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LaGuardia Airport construction explained: Renovation plans, timeline, funding and more

Six airlines relocated their terminals in 2017 as part of the project.

The LaGuardia Airport renovation project is shown in

The LaGuardia Airport renovation project is shown in this artist rendering. Photo Credit: Office of Gov. Andrew Cuomo

First opened in 1939 in the northernmost section of East Elmhurst, Queens, LaGuardia is ranked as the 21st busiest airport in the country, per the Port Authority of New York and New Jersey.

In 2017, over 29.5 million travelers walked through its terminals. LaGuardia provides nonstop service to 68 destinations via 11 airlines, which use 75 gates spread across four terminals. About 4 million passengers use the airport to connect to other flights.

More than 7,500 tons of cargo and up to 1,000 tons of mail pass through the airport each year. 

Yet the airport has garnered a reputation for being shabby and ill-equipped to handle the number of passengers that rely on it.

In June 2016, Gov. Andrew M. Cuomo unveiled plans to completely renovate the troubled airport, including a brand-new Central Terminal Building. 

How LaGuardia came to be known as a 'Third World country'

Today’s LaGuardia has been built up over decades to meet increased demand. Marine Air Terminal, known as Terminal A, was built in 1939. 

Terminal B, or the Central Terminal Building, opened 25 years later, in 1964. The terminal serves as the airport’s nexus and handles the majority of its passengers. 

Terminal D opened in 1983, with Terminal C following in 1992.

Once billed as the “air gateway to America,” Terminal B has fallen into such disrepair that former Vice President Joe Biden once referred to it as a “Third World country.” Now significantly outdated, LaGuardia has been surpassed in usage by both Newark and Kennedy airports.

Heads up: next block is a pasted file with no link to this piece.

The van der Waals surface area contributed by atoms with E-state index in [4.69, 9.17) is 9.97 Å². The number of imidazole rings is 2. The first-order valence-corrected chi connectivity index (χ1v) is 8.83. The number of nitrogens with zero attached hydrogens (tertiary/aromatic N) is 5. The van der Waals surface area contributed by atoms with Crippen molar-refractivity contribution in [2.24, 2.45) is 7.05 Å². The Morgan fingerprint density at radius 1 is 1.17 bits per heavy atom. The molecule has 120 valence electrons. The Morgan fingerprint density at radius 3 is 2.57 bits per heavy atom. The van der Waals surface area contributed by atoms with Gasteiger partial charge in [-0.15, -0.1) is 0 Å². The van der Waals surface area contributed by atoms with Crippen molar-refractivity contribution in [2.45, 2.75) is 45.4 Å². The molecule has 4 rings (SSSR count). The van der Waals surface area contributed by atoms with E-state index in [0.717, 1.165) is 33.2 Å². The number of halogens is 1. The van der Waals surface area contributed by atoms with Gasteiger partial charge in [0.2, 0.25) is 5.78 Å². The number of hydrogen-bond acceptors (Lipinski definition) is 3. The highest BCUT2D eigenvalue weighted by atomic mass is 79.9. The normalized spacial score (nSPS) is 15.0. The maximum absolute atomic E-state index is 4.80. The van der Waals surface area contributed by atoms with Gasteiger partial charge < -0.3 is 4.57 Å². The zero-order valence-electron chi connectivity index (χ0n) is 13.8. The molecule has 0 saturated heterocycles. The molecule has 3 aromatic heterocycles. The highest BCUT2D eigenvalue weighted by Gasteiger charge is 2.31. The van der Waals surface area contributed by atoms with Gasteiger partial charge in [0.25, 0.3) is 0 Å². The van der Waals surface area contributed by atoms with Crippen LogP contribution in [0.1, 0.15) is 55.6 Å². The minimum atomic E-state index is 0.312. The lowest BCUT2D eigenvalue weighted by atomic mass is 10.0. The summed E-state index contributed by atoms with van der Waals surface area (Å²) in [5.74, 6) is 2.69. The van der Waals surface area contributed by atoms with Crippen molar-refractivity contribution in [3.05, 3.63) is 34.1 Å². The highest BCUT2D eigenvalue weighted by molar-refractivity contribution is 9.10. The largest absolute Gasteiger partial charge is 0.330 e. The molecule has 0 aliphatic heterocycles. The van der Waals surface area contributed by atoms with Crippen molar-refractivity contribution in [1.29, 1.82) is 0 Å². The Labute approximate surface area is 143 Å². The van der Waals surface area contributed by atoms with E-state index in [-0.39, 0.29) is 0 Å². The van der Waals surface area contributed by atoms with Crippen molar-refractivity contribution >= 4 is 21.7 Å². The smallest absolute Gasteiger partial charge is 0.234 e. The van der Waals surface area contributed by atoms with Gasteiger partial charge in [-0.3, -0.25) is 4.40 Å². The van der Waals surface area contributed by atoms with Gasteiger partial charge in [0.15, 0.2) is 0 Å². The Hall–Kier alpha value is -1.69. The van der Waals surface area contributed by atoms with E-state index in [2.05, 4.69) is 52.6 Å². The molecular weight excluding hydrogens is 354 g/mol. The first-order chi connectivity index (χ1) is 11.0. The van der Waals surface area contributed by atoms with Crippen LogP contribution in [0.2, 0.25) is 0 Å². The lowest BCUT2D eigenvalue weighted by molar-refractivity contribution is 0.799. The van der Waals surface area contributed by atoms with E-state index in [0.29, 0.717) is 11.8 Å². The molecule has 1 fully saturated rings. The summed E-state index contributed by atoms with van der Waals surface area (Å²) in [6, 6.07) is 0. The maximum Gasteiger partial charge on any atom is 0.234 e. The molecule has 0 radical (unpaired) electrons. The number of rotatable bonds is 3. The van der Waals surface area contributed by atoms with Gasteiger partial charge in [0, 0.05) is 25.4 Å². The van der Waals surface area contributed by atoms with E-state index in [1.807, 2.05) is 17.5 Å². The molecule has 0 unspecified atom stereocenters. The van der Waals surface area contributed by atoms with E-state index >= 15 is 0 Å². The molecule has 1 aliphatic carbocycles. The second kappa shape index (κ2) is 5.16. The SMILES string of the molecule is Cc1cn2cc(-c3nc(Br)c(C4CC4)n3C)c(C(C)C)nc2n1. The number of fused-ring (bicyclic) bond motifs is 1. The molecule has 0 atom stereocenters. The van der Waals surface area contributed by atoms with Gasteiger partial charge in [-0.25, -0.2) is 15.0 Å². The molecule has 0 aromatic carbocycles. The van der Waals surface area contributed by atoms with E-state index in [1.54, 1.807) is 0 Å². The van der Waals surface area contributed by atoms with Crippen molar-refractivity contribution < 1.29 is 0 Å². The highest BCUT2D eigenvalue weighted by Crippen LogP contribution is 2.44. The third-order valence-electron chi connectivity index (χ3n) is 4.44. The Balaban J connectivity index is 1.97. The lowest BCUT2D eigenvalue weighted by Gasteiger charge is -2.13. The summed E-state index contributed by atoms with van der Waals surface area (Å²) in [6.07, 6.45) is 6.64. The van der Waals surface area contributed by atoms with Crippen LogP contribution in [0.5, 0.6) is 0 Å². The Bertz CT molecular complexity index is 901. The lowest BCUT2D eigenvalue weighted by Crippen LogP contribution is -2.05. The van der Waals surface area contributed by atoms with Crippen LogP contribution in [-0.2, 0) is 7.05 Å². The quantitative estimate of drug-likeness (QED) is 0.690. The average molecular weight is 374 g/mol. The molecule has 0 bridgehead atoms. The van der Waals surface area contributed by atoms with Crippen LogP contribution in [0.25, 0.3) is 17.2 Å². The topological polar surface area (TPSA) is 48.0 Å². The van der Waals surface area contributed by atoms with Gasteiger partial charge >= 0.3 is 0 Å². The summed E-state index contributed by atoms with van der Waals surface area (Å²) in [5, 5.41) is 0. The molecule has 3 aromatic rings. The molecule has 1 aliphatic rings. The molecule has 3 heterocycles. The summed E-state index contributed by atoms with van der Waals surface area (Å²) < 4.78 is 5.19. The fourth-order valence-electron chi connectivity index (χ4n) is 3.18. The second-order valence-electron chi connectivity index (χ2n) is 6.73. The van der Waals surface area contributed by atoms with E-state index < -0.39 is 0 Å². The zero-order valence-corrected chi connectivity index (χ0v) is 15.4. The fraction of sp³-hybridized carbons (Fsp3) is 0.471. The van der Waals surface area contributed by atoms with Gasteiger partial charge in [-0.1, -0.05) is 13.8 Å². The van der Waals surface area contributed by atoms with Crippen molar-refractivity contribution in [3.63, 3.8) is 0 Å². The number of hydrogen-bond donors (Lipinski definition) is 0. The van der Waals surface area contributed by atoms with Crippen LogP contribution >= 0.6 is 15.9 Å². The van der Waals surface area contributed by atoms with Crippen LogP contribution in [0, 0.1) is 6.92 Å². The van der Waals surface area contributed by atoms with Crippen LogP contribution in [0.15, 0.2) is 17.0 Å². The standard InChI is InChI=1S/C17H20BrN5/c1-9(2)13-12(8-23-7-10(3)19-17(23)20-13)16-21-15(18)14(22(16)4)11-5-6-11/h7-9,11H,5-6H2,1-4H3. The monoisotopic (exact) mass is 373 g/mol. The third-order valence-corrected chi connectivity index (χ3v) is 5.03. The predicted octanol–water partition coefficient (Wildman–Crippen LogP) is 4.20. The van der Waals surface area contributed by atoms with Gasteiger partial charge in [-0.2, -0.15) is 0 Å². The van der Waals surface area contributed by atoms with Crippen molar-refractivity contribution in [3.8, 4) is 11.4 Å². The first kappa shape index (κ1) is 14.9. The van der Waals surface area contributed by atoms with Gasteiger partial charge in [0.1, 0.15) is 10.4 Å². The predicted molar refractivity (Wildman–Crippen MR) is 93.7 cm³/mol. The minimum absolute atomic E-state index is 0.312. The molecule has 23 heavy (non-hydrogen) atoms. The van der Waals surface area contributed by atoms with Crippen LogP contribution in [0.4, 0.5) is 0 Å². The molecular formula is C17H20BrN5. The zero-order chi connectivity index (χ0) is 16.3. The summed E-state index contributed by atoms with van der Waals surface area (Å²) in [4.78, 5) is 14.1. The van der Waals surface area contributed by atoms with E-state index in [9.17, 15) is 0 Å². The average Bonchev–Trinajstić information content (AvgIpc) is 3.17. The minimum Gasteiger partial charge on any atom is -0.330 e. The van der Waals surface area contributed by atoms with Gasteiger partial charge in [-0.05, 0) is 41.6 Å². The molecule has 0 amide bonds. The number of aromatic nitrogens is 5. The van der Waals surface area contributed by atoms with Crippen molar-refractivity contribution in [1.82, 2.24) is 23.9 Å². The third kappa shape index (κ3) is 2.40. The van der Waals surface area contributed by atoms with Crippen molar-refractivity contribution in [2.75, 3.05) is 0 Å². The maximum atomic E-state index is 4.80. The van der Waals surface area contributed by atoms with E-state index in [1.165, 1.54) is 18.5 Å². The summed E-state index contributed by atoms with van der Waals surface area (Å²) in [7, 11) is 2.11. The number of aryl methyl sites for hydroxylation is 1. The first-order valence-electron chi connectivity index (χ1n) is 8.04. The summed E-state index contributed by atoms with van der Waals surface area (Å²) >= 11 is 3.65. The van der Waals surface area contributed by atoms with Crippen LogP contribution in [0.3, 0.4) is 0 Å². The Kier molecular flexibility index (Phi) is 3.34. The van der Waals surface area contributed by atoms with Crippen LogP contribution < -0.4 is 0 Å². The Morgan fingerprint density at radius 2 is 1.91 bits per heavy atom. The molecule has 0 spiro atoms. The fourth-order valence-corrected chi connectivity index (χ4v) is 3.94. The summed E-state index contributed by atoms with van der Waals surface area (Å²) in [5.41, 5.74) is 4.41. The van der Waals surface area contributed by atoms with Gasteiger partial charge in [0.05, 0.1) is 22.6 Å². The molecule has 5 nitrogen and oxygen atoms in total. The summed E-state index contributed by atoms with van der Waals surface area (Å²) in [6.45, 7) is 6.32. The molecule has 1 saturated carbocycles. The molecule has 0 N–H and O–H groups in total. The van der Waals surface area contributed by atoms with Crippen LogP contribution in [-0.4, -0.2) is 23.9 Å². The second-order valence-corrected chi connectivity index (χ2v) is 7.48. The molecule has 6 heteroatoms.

LaGuardia’s isolated terminals, a product of “sporadic and piecemeal development,” hinders plane movement, which leads to gate delays and significantly dampens the commuter experience, officials say.

Plans for rebuilding

Over the next several years, LaGuardia Airport will be completely rebuilt under a plan from Cuomo and his Airport Advisory Panel.

The governor pushed to build a Central Terminal Building with a “world-class” main entrance, more mass transit connections and a better utilization of LaGuardia’s relatively small real estate to the tune of an estimated $8 billion.

The project will link all four terminals through one new facility that will be built 600 feet closer to the adjacent Grand Central Parkway. Pushing the airport toward the highway will make way for 2 miles of aircraft taxiways to improve plane movement, which would then reduce delays, according to the governor.

To support the shift, a new roadway network is being built along with a 3,000-car parking garage, known as the West Parking Garage.

An AirTrain from the Willets Point 7 train station, as well as ferry service to the Marine Air Terminal, were proposed to increase mass transit options.

Cuomo has, on several occasions, emphasized the importance of linking LaGuardia to the subway through an AirTrain system.

"How can you not have a rail train to the city from a New York airport? I mean, it’s just incomprehensible, right?” Cuomo said during a bill signing granting New York public land for the project on June 25.

The Port Authority of New York and New Jersey has budgeted $1.5 billion to build the AirTrain across about 2 miles of public land, completely avoiding private property and the likely backlash from residents.

Advocates, however, are voicing concerns about the possible environmental impacts of building the AirTrain over Flushing Bay or its promenade.

Although critics have speculated as to whether an AirTrain would actually provide a faster trip to the airport, Port Authority's executive director, Rick Cotton, also has defended the project.